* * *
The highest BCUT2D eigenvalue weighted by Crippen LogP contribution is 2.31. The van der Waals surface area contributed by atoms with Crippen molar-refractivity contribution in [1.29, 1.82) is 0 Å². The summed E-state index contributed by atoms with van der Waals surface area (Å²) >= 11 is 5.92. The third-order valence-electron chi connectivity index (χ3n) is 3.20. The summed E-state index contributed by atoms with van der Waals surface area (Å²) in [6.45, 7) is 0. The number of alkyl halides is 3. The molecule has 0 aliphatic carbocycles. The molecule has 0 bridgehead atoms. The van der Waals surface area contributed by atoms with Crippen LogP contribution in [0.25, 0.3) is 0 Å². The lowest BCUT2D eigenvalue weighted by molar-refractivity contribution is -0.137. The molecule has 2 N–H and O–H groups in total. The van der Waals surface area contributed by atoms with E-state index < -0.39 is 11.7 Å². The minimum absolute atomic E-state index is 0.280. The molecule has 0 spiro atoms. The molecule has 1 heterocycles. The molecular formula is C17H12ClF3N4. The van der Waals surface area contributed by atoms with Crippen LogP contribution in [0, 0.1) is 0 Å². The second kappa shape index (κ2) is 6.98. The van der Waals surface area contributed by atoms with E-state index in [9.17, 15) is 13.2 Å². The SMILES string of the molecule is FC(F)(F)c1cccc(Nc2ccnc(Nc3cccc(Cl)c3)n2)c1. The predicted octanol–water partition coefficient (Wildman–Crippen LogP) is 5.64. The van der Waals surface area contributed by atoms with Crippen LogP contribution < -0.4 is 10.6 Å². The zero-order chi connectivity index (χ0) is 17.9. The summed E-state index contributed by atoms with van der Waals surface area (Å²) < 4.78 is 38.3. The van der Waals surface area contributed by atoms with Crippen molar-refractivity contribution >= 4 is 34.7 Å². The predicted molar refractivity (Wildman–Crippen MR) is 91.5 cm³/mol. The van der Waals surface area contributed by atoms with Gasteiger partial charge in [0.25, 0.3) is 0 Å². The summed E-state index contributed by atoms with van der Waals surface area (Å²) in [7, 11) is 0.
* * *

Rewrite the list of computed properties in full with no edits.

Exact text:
The highest BCUT2D eigenvalue weighted by Crippen LogP contribution is 2.31. The van der Waals surface area contributed by atoms with Crippen molar-refractivity contribution in [1.29, 1.82) is 0 Å². The summed E-state index contributed by atoms with van der Waals surface area (Å²) >= 11 is 5.92. The third-order valence-electron chi connectivity index (χ3n) is 3.20. The summed E-state index contributed by atoms with van der Waals surface area (Å²) in [6.45, 7) is 0. The number of alkyl halides is 3. The molecule has 0 aliphatic carbocycles. The molecule has 0 bridgehead atoms. The van der Waals surface area contributed by atoms with Crippen LogP contribution in [0.25, 0.3) is 0 Å². The lowest BCUT2D eigenvalue weighted by molar-refractivity contribution is -0.137. The molecule has 2 N–H and O–H groups in total. The van der Waals surface area contributed by atoms with E-state index < -0.39 is 11.7 Å². The minimum absolute atomic E-state index is 0.280. The molecule has 0 spiro atoms. The molecule has 1 heterocycles. The molecular formula is C17H12ClF3N4. The van der Waals surface area contributed by atoms with Crippen LogP contribution in [0, 0.1) is 0 Å². The second kappa shape index (κ2) is 6.98. The van der Waals surface area contributed by atoms with E-state index in [9.17, 15) is 13.2 Å². The SMILES string of the molecule is FC(F)(F)c1cccc(Nc2ccnc(Nc3cccc(Cl)c3)n2)c1. The predicted octanol–water partition coefficient (Wildman–Crippen LogP) is 5.64. The van der Waals surface area contributed by atoms with Crippen LogP contribution < -0.4 is 10.6 Å². The zero-order chi connectivity index (χ0) is 17.9. The summed E-state index contributed by atoms with van der Waals surface area (Å²) < 4.78 is 38.3. The van der Waals surface area contributed by atoms with Crippen molar-refractivity contribution >= 4 is 34.7 Å². The predicted molar refractivity (Wildman–Crippen MR) is 91.5 cm³/mol. The van der Waals surface area contributed by atoms with Gasteiger partial charge in [0.25, 0.3) is 0 Å². The summed E-state index contributed by atoms with van der Waals surface area (Å²) in [7, 11) is 0.